As part of our Visible Women initiative, stylist.co.uk brings you the Women’s Daily Dispatch: your daily digest of international news relating to women. It’s the good, bad, inspiring and urgent stories you need to know from around the world, all wrapped up in one bitesize piece.
In Tuesday’s Dispatch: the statue of Millicent Fawcett is unveiled in Parliament Square; the scale of the problem of gender discrimination in China is revealed; and women explain how they will be hurt by upcoming changes to the state pension age.
Statue of Millicent Fawcett unveiled in Parliament Square
Arguably the biggest news for UK women today was the unveiling of the Millicent Garrett Fawcett statue. The statue is the first of a woman to grace London’s Parliament Square, and stands a stone’s throw from Big Ben and the Houses of Parliament.
Created by Turner Prize-winning author Gillian Wearing, the statue shows suffragist Garrett Fawcett holding a placard bearing the phrase “Courage Calls to Courage Everywhere”. These words are taken from a speech she made after the death of suffragette Emily Wilding Davison, who threw herself in front of the King’s horse at the Epsom Derby in 1913.
Schoolchildren, feminist activists and politicians were all invited to the unveiling ceremony. Speeches were delivered by Prime Minister Theresa May, London Mayor Sadiq Khan and campaigner Caroline Criado-Perez, who started the petition to get a statue of a woman in Parliament Square.
Music was provided by choral group the Suffragist Singers and cast members of Sylvia, an upcoming musical about the life of suffragette Sylvia Pankhurst, and poet Theresa Lola performed a poem she had written especially for the occasion.
Report reveals scale of gender discrimination faced by Chinese women
A new study published by Human Rights Watch has revealed the scale of the problem of workplace gender discrimination in China.
An analysis of more than 36,000 job adverts posted over the past five years in China showed that gender bias was a serious issue in both the state and private sectors.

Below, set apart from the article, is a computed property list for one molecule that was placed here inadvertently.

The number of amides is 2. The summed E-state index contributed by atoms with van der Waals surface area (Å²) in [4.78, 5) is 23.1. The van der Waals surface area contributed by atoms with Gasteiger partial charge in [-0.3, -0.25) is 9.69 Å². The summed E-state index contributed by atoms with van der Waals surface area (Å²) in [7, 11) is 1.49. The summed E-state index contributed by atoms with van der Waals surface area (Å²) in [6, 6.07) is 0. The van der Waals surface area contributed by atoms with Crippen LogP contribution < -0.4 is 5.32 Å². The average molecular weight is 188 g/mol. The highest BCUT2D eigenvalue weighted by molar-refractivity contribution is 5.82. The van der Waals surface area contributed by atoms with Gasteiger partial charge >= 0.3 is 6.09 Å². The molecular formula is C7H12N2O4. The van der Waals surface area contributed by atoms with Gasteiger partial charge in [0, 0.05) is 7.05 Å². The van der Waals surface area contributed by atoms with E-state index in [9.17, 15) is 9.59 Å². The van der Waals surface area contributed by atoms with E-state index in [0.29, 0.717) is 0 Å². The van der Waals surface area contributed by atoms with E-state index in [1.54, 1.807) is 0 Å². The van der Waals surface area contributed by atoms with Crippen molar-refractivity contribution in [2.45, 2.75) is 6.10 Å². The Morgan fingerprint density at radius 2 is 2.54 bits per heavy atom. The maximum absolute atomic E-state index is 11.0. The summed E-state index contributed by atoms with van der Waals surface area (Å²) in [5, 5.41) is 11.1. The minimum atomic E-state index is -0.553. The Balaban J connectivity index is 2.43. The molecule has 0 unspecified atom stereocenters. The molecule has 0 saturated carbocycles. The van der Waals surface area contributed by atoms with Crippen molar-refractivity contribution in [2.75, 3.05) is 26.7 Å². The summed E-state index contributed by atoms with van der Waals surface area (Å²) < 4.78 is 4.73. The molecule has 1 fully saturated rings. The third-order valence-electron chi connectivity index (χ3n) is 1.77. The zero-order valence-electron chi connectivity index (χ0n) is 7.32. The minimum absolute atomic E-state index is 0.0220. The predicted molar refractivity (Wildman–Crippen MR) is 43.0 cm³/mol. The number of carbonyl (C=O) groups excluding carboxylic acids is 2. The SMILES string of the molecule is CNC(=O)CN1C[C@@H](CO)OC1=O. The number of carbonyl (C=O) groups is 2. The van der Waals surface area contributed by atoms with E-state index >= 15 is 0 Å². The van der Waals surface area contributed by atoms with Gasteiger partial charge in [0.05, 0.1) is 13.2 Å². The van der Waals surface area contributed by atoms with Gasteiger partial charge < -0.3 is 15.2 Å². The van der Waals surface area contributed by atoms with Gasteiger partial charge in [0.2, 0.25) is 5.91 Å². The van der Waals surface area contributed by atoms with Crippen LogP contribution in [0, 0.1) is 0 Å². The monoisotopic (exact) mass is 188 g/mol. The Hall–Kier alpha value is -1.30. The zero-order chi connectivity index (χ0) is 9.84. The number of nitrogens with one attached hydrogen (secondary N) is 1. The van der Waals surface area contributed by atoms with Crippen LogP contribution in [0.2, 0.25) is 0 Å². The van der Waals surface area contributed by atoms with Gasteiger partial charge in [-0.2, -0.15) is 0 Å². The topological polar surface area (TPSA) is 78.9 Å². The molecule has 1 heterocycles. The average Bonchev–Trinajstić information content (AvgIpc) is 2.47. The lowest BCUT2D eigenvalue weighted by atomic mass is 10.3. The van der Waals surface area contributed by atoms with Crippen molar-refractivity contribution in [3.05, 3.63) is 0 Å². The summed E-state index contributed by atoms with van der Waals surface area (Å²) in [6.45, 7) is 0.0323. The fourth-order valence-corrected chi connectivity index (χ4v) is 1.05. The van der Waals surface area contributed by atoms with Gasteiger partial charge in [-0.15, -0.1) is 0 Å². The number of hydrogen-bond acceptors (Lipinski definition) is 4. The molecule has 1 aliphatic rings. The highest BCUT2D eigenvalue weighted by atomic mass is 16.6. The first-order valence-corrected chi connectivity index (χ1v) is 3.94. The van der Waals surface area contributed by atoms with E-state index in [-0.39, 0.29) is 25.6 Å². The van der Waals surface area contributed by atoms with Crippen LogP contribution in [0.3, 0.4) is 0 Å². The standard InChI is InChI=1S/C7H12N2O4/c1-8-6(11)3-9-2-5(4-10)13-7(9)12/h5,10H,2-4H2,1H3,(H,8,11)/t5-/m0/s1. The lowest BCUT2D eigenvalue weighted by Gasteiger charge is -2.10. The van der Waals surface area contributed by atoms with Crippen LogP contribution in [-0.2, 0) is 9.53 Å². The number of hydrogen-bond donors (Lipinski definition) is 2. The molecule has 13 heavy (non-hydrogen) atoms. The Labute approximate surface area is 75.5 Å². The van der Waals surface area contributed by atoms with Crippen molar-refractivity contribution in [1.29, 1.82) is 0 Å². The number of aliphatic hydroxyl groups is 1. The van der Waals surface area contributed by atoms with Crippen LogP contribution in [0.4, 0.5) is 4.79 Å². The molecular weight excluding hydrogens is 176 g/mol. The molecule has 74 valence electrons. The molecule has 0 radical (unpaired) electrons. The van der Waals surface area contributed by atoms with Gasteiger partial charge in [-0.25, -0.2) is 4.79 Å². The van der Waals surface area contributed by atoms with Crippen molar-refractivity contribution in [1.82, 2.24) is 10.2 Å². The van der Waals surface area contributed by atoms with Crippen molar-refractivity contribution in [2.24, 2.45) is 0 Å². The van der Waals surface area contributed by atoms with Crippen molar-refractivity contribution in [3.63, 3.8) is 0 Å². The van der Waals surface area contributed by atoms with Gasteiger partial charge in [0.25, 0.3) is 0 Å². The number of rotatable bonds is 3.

Almost 20% of advertisements recruiting for jobs in the civil service said the roles were “men only”, “men preferred” or “suitable for men”. Only one listing requested applications for women only.
“These job ads reflect traditional and deeply discriminatory views: that women are less physically, intellectually, and psychologically capable than men; that women are their families’ primary sources of child care and thus unable to be fully committed to their jobs or will eventually leave full-time paid employment to have a family; and that accommodating maternity leave is unacceptably inconvenient or costly for the company or agency,” says the report, titled Only Men Need Apply: Gender Discrimination in Job Advertisements in China.
Read more on this at NPR.
Why women are protesting about changes to their state pension
In recent years, women around the country have been stepping up their protests against what they see as unfair changes to their state pension age.
The women, who were born in the Fifties and call themselves “Waspis” (women against state pension inequality), are campaigning against imminent rises in the retirement age for women of their generation.
Plans to raise the state pension age for women born in the Fifties were first introduced in 1995, and consolidated by the Coalition government in 2011. Over the past decade around 2.6million women have had their state pension age pushed back, a move that is believed to have saved the government around £30bn. As it stands, the state pension age for women will increase to 65 this November, and to 66 by October 2020.
However, many women born during this period say they were not provided with enough information about these changes. Speaking to BBC Politics this week, Waspi women in Liverpool said they believed the government was targeting a group of society – women in late middle-age – that not many people pay attention to.
“Had I been notified that my state pension age had altered, I would not have left a full-time permanent job as a head of year [and] head of department in a school,” said Barbara Allen. “They actually sent me the letter about six months after I’d taken early retirement. It’s too late. You can’t undo that action once it’s done.”
Watch the full video here.
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Images: Getty Images